You know you have a problem with trying to tame the car clutter when you yell at your kids to not open more than one van door at a time so the Oklahoma wind won't blow all the trash out of the car. Or you might have a problem when you drop the kids and the van off at their grandparents' house for the weekend, only to come back to find that the grandparents have had the kids scrub and vacuum every last inch of the van because it was so messy. Yeah I wouldn't know anything about those problems. I just totally made them up. Okay maybe I didn't make them up.
I'm keeping it super real in this post today, y'all.
When Curtis and I got married, I drove a Ford Explorer that had all the bells and whistles in it. I loved driving that car. And we kept that car through our first baby.
But when we adopted our sibling group of three and literally went from a family of three to a family of six overnight, that Explorer no longer served our purposes. So we upgraded to a minivan. If my Explorer had all the bells and whistles, then the minivan was nothing short of miraculous. The main attraction was the built in DVD player system. We wore that thing out while waiting in the car at appointments, dance class, karate class...you get the picture. The kids would get on a movie kick and watch the same movie over and over for weeks on end. To this day, we can all quote every part of White Christmas verbatim, thanks to a Christmas season when my two girls were obsessed with being "sisters, sisters, there were never such devoted sisters..."
But then we started fostering. This pushed us past the tipping point with our minivan. We traded in our beloved minivan for a giant white beast of a van. It was a 15 passenger Chevy van. No bells. No whistles. It didn't even have a DVD player until we got the dealership to add one. But what it did have was enough seats. So we were grateful nonetheless. I'm guessing you might very well have walked this same path.
But that's when the clutter monster first started to show his ugly face. I'm guessing maybe the little clutter monster came with the van and hid behind the rows and rows of benches and carseats? Who knows....I can't see that far back there anyway.
Whether it was because I now have older kids capable of bringing all their own stuff with them without my supervision, or because the massive expanse of seats makes it super hard to check for piling up junk (probably a little of both!), it's been necessary for my sanity to come up with some solutions to get rid of the clutter monster. Oh by the way, last year we bought a new van. It's a Ford Transit Wagon. LOVE it, even though it does look like a space shuttle! But, somehow the sneaky clutter monster managed to escape from the old van and jump into the new one while we weren't looking.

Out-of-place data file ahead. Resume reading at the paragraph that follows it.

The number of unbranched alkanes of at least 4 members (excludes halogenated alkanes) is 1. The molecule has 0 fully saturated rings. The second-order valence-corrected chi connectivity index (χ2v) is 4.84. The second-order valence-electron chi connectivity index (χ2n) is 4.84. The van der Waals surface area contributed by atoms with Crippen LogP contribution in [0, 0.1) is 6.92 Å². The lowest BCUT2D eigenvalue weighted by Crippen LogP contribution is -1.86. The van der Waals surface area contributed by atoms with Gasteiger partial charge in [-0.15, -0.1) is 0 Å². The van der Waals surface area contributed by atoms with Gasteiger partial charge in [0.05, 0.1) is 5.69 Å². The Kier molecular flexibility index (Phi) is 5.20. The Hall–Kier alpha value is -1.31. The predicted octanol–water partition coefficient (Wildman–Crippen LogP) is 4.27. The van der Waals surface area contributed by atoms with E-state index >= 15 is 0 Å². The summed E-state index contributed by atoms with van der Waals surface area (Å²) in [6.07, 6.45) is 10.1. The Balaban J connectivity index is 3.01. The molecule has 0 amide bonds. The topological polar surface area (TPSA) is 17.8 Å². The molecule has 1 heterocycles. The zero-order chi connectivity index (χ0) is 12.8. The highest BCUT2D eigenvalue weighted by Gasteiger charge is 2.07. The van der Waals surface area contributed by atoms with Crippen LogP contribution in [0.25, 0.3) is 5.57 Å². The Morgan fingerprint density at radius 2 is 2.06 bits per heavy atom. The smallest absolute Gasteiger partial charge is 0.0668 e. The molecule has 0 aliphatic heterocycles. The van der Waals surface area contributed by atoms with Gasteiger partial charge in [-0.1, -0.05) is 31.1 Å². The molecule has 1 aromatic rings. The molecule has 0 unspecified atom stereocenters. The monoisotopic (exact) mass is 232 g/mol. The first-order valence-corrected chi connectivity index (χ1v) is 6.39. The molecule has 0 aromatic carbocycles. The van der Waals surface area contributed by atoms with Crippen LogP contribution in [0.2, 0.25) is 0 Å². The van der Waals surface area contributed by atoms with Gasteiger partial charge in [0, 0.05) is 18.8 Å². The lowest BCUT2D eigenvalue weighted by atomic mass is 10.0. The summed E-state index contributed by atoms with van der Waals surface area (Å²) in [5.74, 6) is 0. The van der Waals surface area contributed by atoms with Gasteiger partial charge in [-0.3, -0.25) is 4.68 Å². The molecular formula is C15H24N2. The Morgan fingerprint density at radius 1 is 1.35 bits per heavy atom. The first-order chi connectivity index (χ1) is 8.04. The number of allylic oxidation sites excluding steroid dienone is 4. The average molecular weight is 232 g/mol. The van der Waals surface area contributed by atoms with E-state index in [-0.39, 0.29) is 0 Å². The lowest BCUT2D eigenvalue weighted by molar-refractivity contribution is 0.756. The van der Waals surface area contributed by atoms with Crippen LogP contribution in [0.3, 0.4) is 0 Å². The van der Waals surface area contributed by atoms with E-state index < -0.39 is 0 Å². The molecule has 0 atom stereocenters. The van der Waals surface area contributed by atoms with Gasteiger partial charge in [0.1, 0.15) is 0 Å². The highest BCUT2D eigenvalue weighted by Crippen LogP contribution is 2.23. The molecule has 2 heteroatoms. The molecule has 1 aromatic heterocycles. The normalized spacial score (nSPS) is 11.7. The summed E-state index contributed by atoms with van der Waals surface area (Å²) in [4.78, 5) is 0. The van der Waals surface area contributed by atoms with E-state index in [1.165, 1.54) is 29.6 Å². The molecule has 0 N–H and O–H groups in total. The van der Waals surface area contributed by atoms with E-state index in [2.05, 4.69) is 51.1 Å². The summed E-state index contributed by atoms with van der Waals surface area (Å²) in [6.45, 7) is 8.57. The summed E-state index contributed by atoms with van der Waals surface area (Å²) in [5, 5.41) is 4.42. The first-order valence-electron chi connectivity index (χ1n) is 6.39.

Here are some things we've been working on to keep ourselves from being embarrassed every time we open the door:
First, Recognize That It's Not Going To Be Perfect
Yeah, that's a hard pill to swallow. I remember the days of detailing my car. Now my money is spent on other things like feeding and clothing all my little humans. Those same little humans that can junk my car out in ten seconds flat. I honestly don't care anymore if there are french fries or crumbs on the floor. I'm just wanting to tame the spilled milk cups, piles of books, toys and trash galore! Seriously, some days I feel like the interior of our van could be mistaken for a trash dump.
I've had it suggested to me that maybe I shouldn't allow the kids to eat in the car anymore. Maybe that's a completely viable solution for you. But it isn't for me. We spend a fair amount of time in the van because I'm parenting 8 kids that have various disabilities and need therapies and doctors appointments. Plus we have sports and church activities. We have to eat in there sometimes, although right now we are limiting the fast food stops to just once a week.
So I guess that's my first tip to reduce car clutter--relax just a bit. When you have that many people in any car, there are bound to be messes. Sure, go clean those french fries out periodically, but don't worry about them too much.
Get A Handle On the Trash
This is the one that really bugs me, y'all. It's so embarrassing to open the doors only to have food wrappers and crumpled school papers flying all over the place. Plus, I have this thing (I guess it's a disorder of sorts) where I cannot stand the sound of paper trash crumpling. It's like fingernails on a chalkboard to me.
So trash is the one item I will tackle most aggressively in the car. We've tried several different systems for collecting trash. Let me tell you what hasn't worked for us: